Kind of kidding, and kind of not.  That is what makes the sandwich, other than the bread.  You can always use the rest of the pork for burritos, tacos, empanadas, shread it and make bbq sandwiches, put it on pizza, or even in pasta, chili, reheat it later on in the week and have it for dinner with mashed taters.  I have to stop typing now.

No problem. Sometimes there's no substitute for a particular ingredient - and - apparently - there isn't one here. Robyn

P.S. Thought a while. We go to a local BBQ place where the pork portions are huge. Might make sense to order lunch - and take home the leftovers for sandwiches. The pork is usually shredded - but I can ask for some slices and some shreds.

Edited by robyn (log)
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Fifi and Chefdg - I went to the store today looking for a pork shoulder - or a pork butt - or whatever. Got a little confused (I don't even know if they're the same cut). What is the cut of pork I should be looking for?

Fifi - I assume when you say braise the cut (whatever it is) in mojo - I can do it like a brisket (put the liquid on top of the meat - and in the bottom of a tin foil package - wrap it to make it air-tight - and braise it. Or do you do pork a different way? I assume putting some garlic on the top would help. Am I correct? By the way - I do brisket at 325 for 3 hours. Is that too much for pork? Robyn

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robyn . . .

Pork shoulder and butt are the same cut. Get one with enough fat on it. Pork fat is a good thing. Put it in a heavy pot like a dutch oven with about 2 inches of whatever liquid you want (get the Goya Mojo if you can or use lime juice, orange juice, cumin and lots of black pepper to sub for a Latino flavor) and lots of garlic. I don't bother to peel the garlic. I usually cook at 250 - 275 for at least 3 hours. I really look for it to be ready to be "pulled." What you are actually want for the sandwiches is that kind of meat. You are actually braising so you might want to check out the recent labs and general discussion in eGCI.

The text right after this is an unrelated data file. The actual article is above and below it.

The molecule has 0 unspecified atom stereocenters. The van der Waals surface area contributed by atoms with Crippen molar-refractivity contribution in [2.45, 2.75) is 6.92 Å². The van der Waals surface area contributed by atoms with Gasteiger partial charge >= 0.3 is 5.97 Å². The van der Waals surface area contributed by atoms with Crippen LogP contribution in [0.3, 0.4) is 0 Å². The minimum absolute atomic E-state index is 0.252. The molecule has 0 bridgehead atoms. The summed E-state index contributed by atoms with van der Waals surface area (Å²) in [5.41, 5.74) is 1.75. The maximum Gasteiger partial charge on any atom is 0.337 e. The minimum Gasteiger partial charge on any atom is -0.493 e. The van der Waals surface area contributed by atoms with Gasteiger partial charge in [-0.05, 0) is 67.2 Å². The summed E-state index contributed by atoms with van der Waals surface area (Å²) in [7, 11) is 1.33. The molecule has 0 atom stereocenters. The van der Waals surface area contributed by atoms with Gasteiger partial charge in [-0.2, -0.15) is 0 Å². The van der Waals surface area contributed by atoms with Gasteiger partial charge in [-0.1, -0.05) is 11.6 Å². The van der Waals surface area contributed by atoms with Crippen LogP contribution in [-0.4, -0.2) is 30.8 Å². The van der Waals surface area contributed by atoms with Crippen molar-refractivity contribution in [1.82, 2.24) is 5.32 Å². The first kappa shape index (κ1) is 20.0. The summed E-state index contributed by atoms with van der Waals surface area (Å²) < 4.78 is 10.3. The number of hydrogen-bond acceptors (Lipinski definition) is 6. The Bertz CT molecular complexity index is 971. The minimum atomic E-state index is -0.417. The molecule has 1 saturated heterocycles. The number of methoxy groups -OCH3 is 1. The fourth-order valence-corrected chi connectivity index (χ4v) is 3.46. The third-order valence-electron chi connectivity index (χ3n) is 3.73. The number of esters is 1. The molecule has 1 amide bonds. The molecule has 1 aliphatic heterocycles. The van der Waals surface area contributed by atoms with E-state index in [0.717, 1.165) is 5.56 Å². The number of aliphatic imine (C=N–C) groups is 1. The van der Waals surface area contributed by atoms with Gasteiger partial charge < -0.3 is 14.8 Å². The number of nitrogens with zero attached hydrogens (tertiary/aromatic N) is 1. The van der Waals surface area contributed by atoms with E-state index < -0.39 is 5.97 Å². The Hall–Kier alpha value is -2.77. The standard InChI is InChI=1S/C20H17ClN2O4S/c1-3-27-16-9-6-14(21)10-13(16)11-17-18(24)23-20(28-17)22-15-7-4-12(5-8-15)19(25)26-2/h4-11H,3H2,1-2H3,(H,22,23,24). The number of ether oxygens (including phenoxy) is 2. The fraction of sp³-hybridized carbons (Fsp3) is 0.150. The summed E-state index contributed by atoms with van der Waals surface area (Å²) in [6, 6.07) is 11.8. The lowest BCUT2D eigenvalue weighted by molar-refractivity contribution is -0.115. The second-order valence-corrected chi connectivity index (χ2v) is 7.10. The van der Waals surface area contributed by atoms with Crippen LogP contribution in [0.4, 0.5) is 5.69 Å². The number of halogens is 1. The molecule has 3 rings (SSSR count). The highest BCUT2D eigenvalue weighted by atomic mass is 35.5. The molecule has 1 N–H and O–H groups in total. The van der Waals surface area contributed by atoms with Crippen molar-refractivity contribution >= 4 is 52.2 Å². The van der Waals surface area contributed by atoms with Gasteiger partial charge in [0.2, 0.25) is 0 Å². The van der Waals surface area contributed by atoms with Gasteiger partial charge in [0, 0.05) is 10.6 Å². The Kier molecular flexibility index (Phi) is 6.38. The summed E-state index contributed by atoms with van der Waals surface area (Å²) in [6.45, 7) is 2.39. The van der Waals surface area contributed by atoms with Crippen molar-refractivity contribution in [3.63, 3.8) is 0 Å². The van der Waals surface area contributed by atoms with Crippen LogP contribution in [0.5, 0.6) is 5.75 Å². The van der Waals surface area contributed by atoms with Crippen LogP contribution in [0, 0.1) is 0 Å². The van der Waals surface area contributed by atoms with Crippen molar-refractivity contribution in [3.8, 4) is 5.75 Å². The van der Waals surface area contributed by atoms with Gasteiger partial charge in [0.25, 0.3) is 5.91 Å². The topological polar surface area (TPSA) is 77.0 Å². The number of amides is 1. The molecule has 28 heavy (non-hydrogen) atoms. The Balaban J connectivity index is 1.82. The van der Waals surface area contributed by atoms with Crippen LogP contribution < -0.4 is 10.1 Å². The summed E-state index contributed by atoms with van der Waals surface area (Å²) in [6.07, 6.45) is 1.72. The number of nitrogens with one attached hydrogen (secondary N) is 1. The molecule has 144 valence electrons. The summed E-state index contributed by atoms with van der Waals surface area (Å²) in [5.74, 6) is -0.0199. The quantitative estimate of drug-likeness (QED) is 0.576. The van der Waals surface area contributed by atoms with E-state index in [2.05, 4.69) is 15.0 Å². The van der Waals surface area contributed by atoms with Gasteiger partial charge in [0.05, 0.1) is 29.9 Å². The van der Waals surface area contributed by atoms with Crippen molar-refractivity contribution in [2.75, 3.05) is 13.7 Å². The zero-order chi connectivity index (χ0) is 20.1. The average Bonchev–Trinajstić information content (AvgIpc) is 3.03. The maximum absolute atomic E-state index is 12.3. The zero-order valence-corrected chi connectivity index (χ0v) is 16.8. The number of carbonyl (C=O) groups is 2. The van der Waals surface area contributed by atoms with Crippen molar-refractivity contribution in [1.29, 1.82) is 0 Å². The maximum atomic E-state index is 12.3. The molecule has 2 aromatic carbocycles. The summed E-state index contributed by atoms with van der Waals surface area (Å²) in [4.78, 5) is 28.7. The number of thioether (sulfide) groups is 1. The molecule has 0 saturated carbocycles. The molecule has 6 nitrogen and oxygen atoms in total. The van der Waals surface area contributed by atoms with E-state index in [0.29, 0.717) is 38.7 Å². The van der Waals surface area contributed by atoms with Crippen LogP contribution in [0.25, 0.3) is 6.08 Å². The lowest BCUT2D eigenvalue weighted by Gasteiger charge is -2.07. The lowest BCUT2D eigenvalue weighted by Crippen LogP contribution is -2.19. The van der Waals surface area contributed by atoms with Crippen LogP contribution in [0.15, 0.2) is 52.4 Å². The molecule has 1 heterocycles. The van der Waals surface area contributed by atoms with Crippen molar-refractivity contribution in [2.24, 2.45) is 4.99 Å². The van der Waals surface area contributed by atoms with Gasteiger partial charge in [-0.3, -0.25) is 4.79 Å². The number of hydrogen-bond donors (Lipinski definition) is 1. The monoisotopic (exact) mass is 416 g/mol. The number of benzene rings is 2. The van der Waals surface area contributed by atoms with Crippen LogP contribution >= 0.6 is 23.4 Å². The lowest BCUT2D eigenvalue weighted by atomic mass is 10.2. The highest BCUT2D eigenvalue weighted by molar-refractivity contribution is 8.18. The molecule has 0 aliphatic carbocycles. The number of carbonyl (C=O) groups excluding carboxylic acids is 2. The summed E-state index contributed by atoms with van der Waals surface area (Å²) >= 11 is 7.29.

If you don't have a heavy pot, just use one of those cooking bags. That works fine for pork.

Linda LaRose aka "fifi"

"Having spent most of my life searching for truth in the excitement of science, I am now in search of the perfectly seared foie gras without any sweet glop." Linda LaRose

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Thanks Fifi. I'll try to find some time in the next few weeks to make the pork. Now that we've perfected grilled cheese - we're going to try pancakes sometime this week (if I can find some decent berries at the market). Robyn

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Please let us know how it does with the pancakes. A friend is looking at getting one but is wondering if it is heavy enough to provide even heat for perfectly browned pancakes.

Linda LaRose aka "fifi"

"Having spent most of my life searching for truth in the excitement of science, I am now in search of the perfectly seared foie gras without any sweet glop." Linda LaRose

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The pancakes turned out great. Evenly cooked (perhaps not perfect but really good). Better than my usual (done with a double burner All Clad griddle). Note that I use a package of White Lily mix (think White Lily is mostly a southern product). And no grease at all (on the Griddler or the All Clad griddle). Griddler will do 4 average size pancakes at a time (2 on each side) - perhaps 3 smaller ones on each side. I'm sure this isn't the perfect "do-everything" small electric appliance - but I've been pleased with it to date. Robyn